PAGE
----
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F-14 Tomcat: Everyones Favourite Fighter?

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posted on Mar, 6 2006 @ 07:17 PM
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The Grumman F-14 Tomcat is my personal favourite fighter of all time, Not only just me but billions of other people find it a personal favourite too.

As it is the year 2006, The Tomcat is sadly being replaced by the
F/A-18EF 'super' hornet which pilots(Obviously former F-14 Pilots) say is not so super as was meant to be.

Even though the Tomcat is being replaced, It will always be a true legend and will always be remembered.

It is also the hottest fighter ever to exist, Not only it has great air performances but it is a pure turn on too!




posted on Mar, 6 2006 @ 07:41 PM
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The F-14 was mainly designed to carry the Phoenix Missile, and act as an interceptor for Russian long range bombers carrying nukes. It got it's fame from the Movie "Top Gun". It's size makes it a less then stellar Fighter Jet which was quickly eclipsed by the USAF F-15 in performance and abilites. As the Role of the US miltary changes after the cold war, so to must it's aircraft



posted on Mar, 6 2006 @ 09:04 PM
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The F-14's capabilities is only eclipsed by those who chose not to accept it.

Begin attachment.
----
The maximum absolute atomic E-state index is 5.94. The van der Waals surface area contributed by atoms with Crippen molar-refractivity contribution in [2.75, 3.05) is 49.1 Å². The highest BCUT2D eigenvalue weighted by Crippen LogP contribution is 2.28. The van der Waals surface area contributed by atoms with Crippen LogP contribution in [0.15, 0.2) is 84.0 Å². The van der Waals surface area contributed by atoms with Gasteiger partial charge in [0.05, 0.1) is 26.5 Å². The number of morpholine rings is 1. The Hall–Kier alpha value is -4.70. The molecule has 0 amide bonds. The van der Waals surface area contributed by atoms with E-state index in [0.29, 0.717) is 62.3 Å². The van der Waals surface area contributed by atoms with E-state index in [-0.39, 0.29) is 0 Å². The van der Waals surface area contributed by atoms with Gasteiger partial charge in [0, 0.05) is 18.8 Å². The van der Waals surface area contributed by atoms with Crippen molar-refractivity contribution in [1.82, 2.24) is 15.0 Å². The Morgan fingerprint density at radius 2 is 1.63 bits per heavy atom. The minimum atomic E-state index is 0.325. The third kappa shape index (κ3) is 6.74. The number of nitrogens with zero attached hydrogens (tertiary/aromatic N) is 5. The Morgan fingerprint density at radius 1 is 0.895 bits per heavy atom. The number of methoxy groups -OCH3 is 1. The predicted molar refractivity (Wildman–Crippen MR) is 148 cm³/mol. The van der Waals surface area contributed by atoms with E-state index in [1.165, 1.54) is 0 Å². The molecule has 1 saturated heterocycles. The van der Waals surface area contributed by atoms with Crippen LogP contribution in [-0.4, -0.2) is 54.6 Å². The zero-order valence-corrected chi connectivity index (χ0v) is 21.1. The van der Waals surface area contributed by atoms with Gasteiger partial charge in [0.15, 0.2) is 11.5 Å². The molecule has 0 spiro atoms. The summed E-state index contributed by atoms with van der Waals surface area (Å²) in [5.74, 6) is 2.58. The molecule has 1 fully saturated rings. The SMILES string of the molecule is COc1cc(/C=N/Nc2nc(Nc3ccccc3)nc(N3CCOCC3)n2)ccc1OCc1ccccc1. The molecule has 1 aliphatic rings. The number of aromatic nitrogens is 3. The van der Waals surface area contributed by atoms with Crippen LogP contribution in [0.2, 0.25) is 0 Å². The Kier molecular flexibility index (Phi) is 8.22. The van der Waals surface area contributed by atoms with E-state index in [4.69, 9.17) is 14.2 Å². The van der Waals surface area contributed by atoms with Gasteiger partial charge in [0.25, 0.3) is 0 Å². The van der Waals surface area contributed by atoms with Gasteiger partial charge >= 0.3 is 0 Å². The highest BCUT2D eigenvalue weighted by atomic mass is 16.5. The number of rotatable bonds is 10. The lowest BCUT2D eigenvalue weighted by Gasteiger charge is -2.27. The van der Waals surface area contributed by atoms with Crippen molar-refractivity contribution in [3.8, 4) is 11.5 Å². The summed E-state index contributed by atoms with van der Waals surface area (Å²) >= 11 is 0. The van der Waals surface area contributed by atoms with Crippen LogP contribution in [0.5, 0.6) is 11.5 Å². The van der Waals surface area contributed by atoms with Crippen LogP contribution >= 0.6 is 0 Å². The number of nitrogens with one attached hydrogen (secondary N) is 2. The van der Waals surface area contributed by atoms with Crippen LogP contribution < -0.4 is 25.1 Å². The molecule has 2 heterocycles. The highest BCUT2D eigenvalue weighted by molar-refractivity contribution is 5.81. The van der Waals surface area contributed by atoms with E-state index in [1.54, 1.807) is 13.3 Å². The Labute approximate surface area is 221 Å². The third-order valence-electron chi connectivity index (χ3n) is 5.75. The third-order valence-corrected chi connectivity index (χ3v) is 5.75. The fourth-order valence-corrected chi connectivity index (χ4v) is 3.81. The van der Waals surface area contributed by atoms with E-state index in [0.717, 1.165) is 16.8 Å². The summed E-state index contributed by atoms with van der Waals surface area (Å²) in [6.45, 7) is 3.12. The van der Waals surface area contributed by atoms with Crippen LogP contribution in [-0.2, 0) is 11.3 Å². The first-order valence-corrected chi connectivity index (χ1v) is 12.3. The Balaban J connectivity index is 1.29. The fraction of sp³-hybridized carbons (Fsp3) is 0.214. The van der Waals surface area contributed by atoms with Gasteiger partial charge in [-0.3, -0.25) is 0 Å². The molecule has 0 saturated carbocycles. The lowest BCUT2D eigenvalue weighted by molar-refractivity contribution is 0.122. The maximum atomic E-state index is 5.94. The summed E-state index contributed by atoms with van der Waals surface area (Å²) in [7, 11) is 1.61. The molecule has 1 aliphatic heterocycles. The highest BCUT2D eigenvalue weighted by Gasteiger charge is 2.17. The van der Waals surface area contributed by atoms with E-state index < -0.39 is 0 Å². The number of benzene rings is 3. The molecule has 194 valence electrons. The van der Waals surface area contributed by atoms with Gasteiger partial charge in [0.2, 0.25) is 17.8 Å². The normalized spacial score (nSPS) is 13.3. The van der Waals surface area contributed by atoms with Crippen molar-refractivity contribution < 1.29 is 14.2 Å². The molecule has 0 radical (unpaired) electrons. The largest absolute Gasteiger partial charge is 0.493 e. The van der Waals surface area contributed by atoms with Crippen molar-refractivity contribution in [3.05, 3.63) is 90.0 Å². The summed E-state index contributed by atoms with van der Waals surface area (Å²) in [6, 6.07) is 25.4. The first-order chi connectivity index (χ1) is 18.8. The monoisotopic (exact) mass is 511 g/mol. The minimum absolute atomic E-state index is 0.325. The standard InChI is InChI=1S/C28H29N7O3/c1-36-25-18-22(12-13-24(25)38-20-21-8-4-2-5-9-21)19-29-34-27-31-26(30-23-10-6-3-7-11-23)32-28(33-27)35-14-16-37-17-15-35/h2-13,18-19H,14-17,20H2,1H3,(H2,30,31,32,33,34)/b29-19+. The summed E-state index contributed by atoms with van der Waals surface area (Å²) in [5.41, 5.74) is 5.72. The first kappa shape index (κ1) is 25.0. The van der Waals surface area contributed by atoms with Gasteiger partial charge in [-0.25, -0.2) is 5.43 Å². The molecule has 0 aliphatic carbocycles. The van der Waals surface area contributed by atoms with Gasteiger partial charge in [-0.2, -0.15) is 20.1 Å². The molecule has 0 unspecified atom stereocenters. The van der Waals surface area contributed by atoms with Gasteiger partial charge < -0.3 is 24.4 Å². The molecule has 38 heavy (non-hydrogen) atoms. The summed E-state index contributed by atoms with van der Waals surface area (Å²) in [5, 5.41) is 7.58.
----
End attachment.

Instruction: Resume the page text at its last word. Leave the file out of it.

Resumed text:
Shattered OUT...



posted on Mar, 6 2006 @ 09:18 PM
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you guys have to thank IRIAF for making it even more famous and knocking down all of the mig fighters and i mean each and every one of them, french fighters were included as well.




[edit on 6-3-2006 by Mehran]

[edit on 6-3-2006 by Mehran]



posted on Mar, 6 2006 @ 11:00 PM
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I really don't see it with the F-14. Nothing special in my books. Spitfire is classier, Flanker way cooler (and a better combat record...) etc.



posted on Mar, 7 2006 @ 04:11 AM
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That pic of the Iranian F-14 reminds me that in 1981 it was proposed that the RAF buy the F-14's from Iran (who were looking to sell at the time due to the USA cutting off spares and support) along with their Phoenix missiles (plus new ones) which would also be integrated into the Tornado F.3.